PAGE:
Severe PMS Linked with Chronic Hormone Disorder
WebMD News Archive
The study involved 54 women, including 27 with PMDD and 27 who did not have
it. The average age was 35. During the 20-minute test, pressure was gradually
increased until the woman expressed pain, then it was continued until the woman
could no longer tolerate it. Before the cuff was deflated, women were asked to
rate how unpleasant and how intense the pain was.
"We found that the PMDD women were significantly more sensitive to the
pain test," Girdler tells WebMD. "They had significantly lower
threshold levels and tolerance times. They couldn't endure the test nearly as
long as the control group, regardless [of] what phase they were in [in] their
menstrual cycle. They also rated the test procedure as being significantly more
Moreover, the women's beta-endorphin levels also were significantly lower
during both cycles at rest and during pain testing, says Girdler.
Her results support a long-standing theory that hormones in the body called
endogenous opioids -- specifically, beta-endorphins -- may contribute to this
disorder, because endogenous opioids not only regulate physical symptoms but
influence mood as well, says Girdler.
Thus far, treatment of PMDD has been limited; most women are advised to make
behavioral and dietary changes. "Folklore suggests that exercise helps, and
indeed beta-endorphins are released during exercise. Unfortunately, the
controlled studies of this disorder looking at exercise, diet, and herbal
supplements have not been done, or have been done so poorly that we can't say
definitively what works," says Girdler.
Some evidence suggests an association between histories of major clinical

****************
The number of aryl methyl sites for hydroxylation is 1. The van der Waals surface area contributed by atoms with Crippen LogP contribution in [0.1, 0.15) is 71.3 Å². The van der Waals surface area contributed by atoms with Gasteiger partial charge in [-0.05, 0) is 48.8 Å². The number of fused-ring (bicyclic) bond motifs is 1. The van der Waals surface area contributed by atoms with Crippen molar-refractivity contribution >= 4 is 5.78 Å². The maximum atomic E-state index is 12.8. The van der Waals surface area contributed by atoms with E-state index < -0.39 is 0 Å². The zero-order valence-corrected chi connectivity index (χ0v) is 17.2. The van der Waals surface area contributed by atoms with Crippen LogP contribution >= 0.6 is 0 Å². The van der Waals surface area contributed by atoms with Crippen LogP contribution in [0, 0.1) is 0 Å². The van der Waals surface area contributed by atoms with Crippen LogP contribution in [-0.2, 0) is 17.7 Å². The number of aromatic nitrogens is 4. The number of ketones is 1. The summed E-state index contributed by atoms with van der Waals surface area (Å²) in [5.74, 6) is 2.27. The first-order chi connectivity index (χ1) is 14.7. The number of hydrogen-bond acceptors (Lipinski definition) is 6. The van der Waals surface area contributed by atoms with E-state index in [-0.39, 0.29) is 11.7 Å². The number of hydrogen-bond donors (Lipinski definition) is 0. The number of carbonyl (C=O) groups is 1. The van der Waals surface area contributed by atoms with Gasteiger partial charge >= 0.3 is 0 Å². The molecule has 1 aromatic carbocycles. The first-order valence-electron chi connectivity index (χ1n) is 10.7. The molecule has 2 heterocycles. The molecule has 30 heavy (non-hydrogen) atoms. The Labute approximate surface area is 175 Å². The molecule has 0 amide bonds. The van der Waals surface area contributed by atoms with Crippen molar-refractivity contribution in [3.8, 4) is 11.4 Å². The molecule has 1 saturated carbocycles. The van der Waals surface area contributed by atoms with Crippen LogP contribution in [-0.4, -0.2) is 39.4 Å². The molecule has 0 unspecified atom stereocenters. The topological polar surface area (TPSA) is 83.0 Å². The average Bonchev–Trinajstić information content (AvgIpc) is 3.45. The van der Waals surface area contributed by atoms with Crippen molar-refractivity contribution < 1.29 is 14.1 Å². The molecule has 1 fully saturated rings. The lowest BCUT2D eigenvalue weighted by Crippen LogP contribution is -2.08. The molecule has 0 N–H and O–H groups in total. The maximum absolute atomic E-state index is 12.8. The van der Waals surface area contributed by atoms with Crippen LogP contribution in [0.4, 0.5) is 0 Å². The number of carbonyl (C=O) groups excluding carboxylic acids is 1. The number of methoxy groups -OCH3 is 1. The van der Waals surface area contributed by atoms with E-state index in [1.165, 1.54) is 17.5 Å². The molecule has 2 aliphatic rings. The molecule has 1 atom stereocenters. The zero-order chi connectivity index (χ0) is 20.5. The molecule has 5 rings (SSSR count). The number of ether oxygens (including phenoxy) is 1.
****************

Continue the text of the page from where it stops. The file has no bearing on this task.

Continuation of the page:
depression and women who develop PMDD, says Girdler. Large-scale clinical
trials investigating antidepressants are being sponsored by the National
Institutes of Health. Selective serotonin reuptake inhibitors (SSRIs) show the
most promise in treating emotional symptoms of this disorder, says Girdler.
(For more information on these trials, women can visit the NIH's new web site,
Valerie Ratts, MD, assistant professor of reproductive endocrinology at
Washington University in St. Louis, has researched PMDD and tells WebMD, "I
think it's very important if we can understand some of the reasons why people
have PMDD. We need better treatments for it. Right now, we don't have
Simple measures can be tried first. Ratts advises women to get regular
aerobic exercise, avoid foods containing refined sugars and caffeine (including
sodas and chocolate), follow a well-balanced diet, and take a daily
multivitamin. When they are having a bad day, women should try to reschedule
important meetings for another time if possible, to inject a bit of laughter,
and to give themselves small personal rewards. "Anything to make them feel
better," she says.